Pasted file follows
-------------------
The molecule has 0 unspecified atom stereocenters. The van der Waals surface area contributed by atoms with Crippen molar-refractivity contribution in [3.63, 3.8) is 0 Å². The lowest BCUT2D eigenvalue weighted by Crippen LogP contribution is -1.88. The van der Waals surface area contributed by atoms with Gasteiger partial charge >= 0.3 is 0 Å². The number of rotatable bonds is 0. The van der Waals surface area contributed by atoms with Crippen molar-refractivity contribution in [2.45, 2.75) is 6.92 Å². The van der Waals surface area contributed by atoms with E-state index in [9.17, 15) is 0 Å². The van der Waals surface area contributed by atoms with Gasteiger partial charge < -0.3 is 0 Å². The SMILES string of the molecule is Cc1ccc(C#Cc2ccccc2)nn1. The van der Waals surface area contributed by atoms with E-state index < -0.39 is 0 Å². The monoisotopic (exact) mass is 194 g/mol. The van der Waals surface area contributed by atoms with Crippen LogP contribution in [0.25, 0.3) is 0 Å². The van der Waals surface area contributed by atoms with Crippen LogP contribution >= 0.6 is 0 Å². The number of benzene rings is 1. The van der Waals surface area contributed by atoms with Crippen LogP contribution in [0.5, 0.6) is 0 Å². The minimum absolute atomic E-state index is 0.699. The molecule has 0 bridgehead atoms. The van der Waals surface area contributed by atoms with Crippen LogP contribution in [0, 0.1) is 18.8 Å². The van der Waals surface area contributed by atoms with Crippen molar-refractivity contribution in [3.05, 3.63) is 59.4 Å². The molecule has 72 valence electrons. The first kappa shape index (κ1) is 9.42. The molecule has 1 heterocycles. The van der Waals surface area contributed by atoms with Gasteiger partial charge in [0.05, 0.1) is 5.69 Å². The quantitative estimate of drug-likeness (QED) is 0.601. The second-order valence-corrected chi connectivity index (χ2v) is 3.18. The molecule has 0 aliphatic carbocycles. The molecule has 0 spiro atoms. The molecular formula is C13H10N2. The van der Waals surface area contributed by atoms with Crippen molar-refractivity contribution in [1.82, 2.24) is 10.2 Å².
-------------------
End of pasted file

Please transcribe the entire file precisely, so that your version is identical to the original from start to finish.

The molecule has 0 unspecified atom stereocenters. The van der Waals surface area contributed by atoms with Crippen molar-refractivity contribution in [3.63, 3.8) is 0 Å². The lowest BCUT2D eigenvalue weighted by Crippen LogP contribution is -1.88. The van der Waals surface area contributed by atoms with Gasteiger partial charge >= 0.3 is 0 Å². The number of rotatable bonds is 0. The van der Waals surface area contributed by atoms with Crippen molar-refractivity contribution in [2.45, 2.75) is 6.92 Å². The van der Waals surface area contributed by atoms with E-state index in [9.17, 15) is 0 Å². The van der Waals surface area contributed by atoms with Gasteiger partial charge < -0.3 is 0 Å². The SMILES string of the molecule is Cc1ccc(C#Cc2ccccc2)nn1. The van der Waals surface area contributed by atoms with E-state index < -0.39 is 0 Å². The monoisotopic (exact) mass is 194 g/mol. The van der Waals surface area contributed by atoms with Crippen LogP contribution in [0.25, 0.3) is 0 Å². The van der Waals surface area contributed by atoms with Crippen LogP contribution >= 0.6 is 0 Å². The number of benzene rings is 1. The van der Waals surface area contributed by atoms with Crippen LogP contribution in [0.5, 0.6) is 0 Å². The minimum absolute atomic E-state index is 0.699. The molecule has 0 bridgehead atoms. The van der Waals surface area contributed by atoms with Crippen LogP contribution in [0, 0.1) is 18.8 Å². The van der Waals surface area contributed by atoms with Crippen molar-refractivity contribution in [3.05, 3.63) is 59.4 Å². The molecule has 72 valence electrons. The first kappa shape index (κ1) is 9.42. The molecule has 1 heterocycles. The van der Waals surface area contributed by atoms with Gasteiger partial charge in [0.05, 0.1) is 5.69 Å². The quantitative estimate of drug-likeness (QED) is 0.601. The second-order valence-corrected chi connectivity index (χ2v) is 3.18. The molecule has 0 aliphatic carbocycles. The molecule has 0 spiro atoms. The molecular formula is C13H10N2. The van der Waals surface area contributed by atoms with Crippen molar-refractivity contribution in [1.82, 2.24) is 10.2 Å².